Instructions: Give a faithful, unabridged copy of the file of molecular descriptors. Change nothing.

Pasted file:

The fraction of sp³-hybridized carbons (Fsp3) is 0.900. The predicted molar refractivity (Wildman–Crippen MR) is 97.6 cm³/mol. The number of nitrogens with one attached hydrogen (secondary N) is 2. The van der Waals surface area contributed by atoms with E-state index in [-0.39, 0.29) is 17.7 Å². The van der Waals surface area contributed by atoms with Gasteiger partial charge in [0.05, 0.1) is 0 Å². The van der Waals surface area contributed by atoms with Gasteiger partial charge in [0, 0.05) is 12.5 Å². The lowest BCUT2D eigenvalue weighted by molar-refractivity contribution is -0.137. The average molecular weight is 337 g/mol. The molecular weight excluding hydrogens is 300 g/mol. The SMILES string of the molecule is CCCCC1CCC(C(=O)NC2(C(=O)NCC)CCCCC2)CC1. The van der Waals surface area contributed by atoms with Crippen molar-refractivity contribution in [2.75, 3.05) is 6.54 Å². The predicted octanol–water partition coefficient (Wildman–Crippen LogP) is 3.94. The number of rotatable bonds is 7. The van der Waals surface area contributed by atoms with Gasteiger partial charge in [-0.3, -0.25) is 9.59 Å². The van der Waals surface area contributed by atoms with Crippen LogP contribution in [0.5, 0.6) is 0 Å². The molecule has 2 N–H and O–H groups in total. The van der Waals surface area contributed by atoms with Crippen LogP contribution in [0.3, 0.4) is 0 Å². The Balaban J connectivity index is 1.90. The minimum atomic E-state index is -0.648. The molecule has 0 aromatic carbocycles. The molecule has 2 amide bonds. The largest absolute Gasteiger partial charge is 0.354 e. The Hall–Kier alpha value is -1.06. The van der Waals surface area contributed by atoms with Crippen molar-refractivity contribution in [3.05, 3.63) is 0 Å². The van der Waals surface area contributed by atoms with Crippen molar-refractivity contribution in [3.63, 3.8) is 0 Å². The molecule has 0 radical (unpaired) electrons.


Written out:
The fraction of sp³-hybridized carbons (Fsp3) is 0.900. The predicted molar refractivity (Wildman–Crippen MR) is 97.6 cm³/mol. The number of nitrogens with one attached hydrogen (secondary N) is 2. The van der Waals surface area contributed by atoms with E-state index in [-0.39, 0.29) is 17.7 Å². The van der Waals surface area contributed by atoms with Gasteiger partial charge in [0.05, 0.1) is 0 Å². The van der Waals surface area contributed by atoms with Gasteiger partial charge in [0, 0.05) is 12.5 Å². The lowest BCUT2D eigenvalue weighted by molar-refractivity contribution is -0.137. The average molecular weight is 337 g/mol. The molecular weight excluding hydrogens is 300 g/mol. The SMILES string of the molecule is CCCCC1CCC(C(=O)NC2(C(=O)NCC)CCCCC2)CC1. The van der Waals surface area contributed by atoms with Crippen molar-refractivity contribution in [2.75, 3.05) is 6.54 Å². The predicted octanol–water partition coefficient (Wildman–Crippen LogP) is 3.94. The number of rotatable bonds is 7. The van der Waals surface area contributed by atoms with Gasteiger partial charge in [-0.3, -0.25) is 9.59 Å². The van der Waals surface area contributed by atoms with Crippen LogP contribution in [0.5, 0.6) is 0 Å². The molecule has 2 N–H and O–H groups in total. The van der Waals surface area contributed by atoms with Crippen LogP contribution in [0.3, 0.4) is 0 Å². The Balaban J connectivity index is 1.90. The minimum atomic E-state index is -0.648. The molecule has 0 aromatic carbocycles. The molecule has 2 amide bonds. The largest absolute Gasteiger partial charge is 0.354 e. The Hall–Kier alpha value is -1.06. The van der Waals surface area contributed by atoms with Crippen molar-refractivity contribution in [3.05, 3.63) is 0 Å². The van der Waals surface area contributed by atoms with Crippen molar-refractivity contribution in [3.63, 3.8) is 0 Å². The molecule has 0 radical (unpaired) electrons.